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Unilateral or reciprocal climate policy? Experimental evidence from China

Bernauer, Thomas, Dong, Liang, Beiser-McGrath, Liam F., Shaymerdenova, Irina and Zhang, Haibin (2016) Unilateral or reciprocal climate policy? Experimental evidence from China. Politics and Governance, 4 (3). 152 - 171. ISSN 2183-2463

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Identification Number: 10.17645/pag.v4i3.650

Abstract

The traditional political economy account of global climate change governance directs our attention to fundamental collective action problems associated with global public goods provision, resulting from positive or negative externali-ties as well as freeriding. The governance architecture of the 1997 Kyoto Protocol uses the traditional approaches of in-ternational diplomacy for addressing such challenges: legally binding commitments based on principles of reciprocity and (fair) cost/burden sharing via formalized carbon-budgeting. Yet, the 2015 Paris Agreement has essentially aban-doned this approach, as it now operates on the basis of internationally coordinated and monitored unilateralism. On the presumption that public opinion matters for government policy, we examine how citizens view this shift in climate policy from reciprocity to unilateralism, after many years of exposure to strong reciprocity rhetoric by governments and stakeholders. To that end, we fielded a survey experiment in China, the world’s largest greenhouse gas (GHG) emitter. The results show that there is, perhaps surprisingly, strong and robust public support for unilateral, non-reciprocal cli-mate policy. To the extent China is interested in pushing ahead with ambitious and thus costly GHG reduction policies, our results suggest that China can leverage segments of public support in order to overcome domestic obstacles to GHG mitigation policies.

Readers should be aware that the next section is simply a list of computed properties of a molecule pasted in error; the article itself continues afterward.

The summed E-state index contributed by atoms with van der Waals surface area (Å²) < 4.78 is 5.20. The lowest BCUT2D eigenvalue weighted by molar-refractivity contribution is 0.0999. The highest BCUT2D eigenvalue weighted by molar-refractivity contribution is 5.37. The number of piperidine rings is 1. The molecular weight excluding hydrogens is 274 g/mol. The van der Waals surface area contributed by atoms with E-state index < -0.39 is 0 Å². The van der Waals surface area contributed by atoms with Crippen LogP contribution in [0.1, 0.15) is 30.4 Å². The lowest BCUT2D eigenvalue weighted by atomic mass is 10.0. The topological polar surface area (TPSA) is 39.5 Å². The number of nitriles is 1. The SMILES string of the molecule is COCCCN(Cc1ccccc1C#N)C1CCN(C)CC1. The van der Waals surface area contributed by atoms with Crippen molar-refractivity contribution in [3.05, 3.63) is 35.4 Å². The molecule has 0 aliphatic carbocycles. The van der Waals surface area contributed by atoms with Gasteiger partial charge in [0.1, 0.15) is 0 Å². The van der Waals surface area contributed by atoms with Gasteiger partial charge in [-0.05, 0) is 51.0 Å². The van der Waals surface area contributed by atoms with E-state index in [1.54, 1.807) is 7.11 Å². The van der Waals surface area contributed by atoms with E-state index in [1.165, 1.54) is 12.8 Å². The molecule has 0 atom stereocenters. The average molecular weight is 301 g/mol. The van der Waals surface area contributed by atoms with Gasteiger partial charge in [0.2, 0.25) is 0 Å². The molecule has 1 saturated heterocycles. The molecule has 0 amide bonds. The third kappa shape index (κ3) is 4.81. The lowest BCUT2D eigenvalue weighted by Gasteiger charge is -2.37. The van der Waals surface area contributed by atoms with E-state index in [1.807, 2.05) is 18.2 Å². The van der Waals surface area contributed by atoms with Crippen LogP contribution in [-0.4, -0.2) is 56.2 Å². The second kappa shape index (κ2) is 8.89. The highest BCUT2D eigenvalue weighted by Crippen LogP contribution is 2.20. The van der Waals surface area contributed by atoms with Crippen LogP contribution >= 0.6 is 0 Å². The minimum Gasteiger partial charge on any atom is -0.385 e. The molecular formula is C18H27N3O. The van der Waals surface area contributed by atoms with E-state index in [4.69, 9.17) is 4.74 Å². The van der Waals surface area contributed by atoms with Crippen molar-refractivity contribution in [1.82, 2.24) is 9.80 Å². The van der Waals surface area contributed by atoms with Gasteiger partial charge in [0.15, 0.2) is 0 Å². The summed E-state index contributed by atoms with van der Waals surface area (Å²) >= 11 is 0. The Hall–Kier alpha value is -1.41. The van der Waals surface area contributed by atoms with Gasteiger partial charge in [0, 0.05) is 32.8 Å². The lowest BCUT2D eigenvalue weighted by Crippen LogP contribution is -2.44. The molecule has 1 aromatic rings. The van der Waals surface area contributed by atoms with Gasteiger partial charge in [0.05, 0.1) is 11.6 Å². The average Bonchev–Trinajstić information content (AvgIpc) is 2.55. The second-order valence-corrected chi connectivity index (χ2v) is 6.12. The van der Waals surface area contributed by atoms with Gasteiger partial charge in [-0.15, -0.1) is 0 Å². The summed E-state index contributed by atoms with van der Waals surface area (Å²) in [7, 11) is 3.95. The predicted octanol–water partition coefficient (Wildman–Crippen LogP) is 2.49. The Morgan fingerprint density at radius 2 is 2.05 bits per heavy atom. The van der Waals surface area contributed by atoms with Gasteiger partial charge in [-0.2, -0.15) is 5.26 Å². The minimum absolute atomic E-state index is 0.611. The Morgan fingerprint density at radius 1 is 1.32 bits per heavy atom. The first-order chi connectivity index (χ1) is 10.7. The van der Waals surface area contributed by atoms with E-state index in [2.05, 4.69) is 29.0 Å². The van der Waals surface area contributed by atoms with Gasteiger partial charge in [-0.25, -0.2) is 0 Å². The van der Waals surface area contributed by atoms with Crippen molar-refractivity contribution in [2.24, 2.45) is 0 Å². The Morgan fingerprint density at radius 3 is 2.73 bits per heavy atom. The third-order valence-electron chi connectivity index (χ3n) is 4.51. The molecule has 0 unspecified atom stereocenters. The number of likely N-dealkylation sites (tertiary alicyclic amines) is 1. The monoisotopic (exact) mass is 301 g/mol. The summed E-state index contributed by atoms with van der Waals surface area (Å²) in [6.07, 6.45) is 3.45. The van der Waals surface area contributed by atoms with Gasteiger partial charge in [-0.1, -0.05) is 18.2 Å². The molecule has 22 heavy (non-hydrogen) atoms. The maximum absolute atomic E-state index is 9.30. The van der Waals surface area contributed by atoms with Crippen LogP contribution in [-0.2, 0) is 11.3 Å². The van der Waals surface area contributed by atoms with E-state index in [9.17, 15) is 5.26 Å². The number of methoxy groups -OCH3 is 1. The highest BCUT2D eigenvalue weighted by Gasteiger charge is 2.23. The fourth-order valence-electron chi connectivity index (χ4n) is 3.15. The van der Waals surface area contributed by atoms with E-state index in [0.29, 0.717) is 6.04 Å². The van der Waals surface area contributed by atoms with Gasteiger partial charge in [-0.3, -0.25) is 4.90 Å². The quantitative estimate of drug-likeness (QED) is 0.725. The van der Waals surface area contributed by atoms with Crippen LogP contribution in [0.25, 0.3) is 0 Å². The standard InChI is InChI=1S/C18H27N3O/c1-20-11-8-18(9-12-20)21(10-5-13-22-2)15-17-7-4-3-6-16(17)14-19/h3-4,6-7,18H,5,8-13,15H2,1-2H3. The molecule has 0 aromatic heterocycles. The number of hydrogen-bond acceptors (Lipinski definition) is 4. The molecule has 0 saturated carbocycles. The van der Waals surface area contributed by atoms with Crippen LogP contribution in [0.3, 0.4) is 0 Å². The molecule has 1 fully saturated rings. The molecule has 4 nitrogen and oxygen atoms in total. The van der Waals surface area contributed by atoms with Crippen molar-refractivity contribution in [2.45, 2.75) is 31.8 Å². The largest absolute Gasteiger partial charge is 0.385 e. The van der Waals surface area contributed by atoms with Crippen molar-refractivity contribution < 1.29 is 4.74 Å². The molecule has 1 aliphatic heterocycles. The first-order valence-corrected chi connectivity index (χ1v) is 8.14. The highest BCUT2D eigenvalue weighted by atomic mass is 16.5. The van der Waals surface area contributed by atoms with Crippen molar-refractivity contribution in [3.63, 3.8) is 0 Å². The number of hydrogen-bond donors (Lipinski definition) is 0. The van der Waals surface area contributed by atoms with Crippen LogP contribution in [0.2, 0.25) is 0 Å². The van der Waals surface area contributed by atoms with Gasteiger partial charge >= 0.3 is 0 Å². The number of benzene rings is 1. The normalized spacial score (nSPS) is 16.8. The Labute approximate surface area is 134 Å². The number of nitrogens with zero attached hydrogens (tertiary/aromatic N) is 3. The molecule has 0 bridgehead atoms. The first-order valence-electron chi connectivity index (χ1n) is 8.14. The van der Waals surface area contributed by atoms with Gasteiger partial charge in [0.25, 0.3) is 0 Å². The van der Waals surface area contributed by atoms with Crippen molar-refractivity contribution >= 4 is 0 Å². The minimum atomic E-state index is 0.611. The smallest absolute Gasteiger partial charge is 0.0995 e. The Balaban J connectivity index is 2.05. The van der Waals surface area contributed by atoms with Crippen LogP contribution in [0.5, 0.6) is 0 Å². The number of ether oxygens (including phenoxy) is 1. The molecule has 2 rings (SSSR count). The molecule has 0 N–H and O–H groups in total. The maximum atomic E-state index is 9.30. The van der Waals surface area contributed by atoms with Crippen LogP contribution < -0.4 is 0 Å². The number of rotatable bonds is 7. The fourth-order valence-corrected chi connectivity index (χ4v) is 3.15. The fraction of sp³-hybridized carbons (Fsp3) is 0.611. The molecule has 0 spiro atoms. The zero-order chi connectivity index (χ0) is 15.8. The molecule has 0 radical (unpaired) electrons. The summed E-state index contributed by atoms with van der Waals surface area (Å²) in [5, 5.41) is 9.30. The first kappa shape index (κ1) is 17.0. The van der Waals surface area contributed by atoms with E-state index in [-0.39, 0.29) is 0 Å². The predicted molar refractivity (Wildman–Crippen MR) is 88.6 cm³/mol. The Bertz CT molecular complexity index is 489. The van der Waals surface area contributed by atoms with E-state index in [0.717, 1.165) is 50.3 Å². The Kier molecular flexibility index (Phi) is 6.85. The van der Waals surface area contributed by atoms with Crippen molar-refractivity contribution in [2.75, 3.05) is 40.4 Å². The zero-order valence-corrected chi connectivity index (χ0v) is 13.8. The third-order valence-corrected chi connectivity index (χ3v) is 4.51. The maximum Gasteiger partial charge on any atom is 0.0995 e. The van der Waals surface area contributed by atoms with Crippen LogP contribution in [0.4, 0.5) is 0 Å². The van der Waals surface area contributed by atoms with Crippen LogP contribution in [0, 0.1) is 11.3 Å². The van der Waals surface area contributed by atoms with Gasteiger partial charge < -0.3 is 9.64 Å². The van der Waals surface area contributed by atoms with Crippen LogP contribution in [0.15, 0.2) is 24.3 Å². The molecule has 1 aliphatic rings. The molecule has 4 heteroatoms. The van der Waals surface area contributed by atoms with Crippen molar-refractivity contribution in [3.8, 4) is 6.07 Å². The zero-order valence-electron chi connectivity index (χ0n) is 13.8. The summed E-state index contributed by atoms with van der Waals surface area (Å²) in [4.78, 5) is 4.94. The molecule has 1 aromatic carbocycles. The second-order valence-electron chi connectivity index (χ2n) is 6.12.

Item Type: Article
Official URL: https://www.cogitatiopress.com/politicsandgovernan...
Additional Information: Funding Information: The research for this article was financially supported by European Research Council (ERC) Advanced Grant no. 295456 bel (Sources of Legitimacy in Global Environ-mental Governance). The authors are grateful to Mike Hudecheck for excellent research assistance. Publisher Copyright: © 2016 by the authors; licensee Cogitatio (Lisbon, Portugal).
Divisions: Social Policy
Subjects: G Geography. Anthropology. Recreation > GE Environmental Sciences
J Political Science > JQ Political institutions Asia
Date Deposited: 01 Nov 2022 15:18
Last Modified: 10 Feb 2024 02:42
URI: http://eprints.lse.ac.uk/id/eprint/117242

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